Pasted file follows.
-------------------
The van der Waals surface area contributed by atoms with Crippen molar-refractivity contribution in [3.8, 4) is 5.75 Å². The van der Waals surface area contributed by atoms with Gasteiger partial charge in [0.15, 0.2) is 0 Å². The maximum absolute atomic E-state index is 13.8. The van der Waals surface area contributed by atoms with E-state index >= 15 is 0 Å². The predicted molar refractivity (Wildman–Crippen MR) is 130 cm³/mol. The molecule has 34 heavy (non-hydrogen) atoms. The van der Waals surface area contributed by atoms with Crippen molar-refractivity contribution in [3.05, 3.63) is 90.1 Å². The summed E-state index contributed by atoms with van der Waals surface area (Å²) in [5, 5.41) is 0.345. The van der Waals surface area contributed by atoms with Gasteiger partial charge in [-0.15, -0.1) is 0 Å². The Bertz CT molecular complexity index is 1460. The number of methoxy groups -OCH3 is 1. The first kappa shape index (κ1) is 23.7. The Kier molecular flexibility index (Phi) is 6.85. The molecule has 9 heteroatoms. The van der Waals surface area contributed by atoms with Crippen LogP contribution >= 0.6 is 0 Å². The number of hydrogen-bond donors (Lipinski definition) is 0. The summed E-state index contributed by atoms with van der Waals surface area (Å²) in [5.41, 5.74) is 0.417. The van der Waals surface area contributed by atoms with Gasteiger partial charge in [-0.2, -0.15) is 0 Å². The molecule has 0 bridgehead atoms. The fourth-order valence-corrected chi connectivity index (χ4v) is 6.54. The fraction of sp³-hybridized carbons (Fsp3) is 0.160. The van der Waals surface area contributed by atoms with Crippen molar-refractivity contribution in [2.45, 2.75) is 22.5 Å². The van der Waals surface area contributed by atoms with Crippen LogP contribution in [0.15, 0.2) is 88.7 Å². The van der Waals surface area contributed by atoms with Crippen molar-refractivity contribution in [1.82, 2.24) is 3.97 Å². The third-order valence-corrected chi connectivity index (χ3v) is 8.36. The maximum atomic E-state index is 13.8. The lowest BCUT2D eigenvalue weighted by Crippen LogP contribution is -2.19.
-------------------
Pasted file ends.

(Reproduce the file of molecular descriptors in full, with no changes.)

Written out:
The van der Waals surface area contributed by atoms with Crippen molar-refractivity contribution in [3.8, 4) is 5.75 Å². The van der Waals surface area contributed by atoms with Gasteiger partial charge in [0.15, 0.2) is 0 Å². The maximum absolute atomic E-state index is 13.8. The van der Waals surface area contributed by atoms with E-state index >= 15 is 0 Å². The predicted molar refractivity (Wildman–Crippen MR) is 130 cm³/mol. The molecule has 34 heavy (non-hydrogen) atoms. The van der Waals surface area contributed by atoms with Crippen molar-refractivity contribution in [3.05, 3.63) is 90.1 Å². The summed E-state index contributed by atoms with van der Waals surface area (Å²) in [5, 5.41) is 0.345. The van der Waals surface area contributed by atoms with Gasteiger partial charge in [-0.15, -0.1) is 0 Å². The Bertz CT molecular complexity index is 1460. The number of methoxy groups -OCH3 is 1. The first kappa shape index (κ1) is 23.7. The Kier molecular flexibility index (Phi) is 6.85. The molecule has 9 heteroatoms. The van der Waals surface area contributed by atoms with Crippen LogP contribution >= 0.6 is 0 Å². The number of hydrogen-bond donors (Lipinski definition) is 0. The summed E-state index contributed by atoms with van der Waals surface area (Å²) in [5.41, 5.74) is 0.417. The van der Waals surface area contributed by atoms with Gasteiger partial charge in [-0.2, -0.15) is 0 Å². The molecule has 0 bridgehead atoms. The fourth-order valence-corrected chi connectivity index (χ4v) is 6.54. The fraction of sp³-hybridized carbons (Fsp3) is 0.160. The van der Waals surface area contributed by atoms with Crippen molar-refractivity contribution in [2.45, 2.75) is 22.5 Å². The van der Waals surface area contributed by atoms with Crippen LogP contribution in [0.15, 0.2) is 88.7 Å². The van der Waals surface area contributed by atoms with Crippen molar-refractivity contribution in [1.82, 2.24) is 3.97 Å². The third-order valence-corrected chi connectivity index (χ3v) is 8.36. The maximum atomic E-state index is 13.8. The lowest BCUT2D eigenvalue weighted by Crippen LogP contribution is -2.19.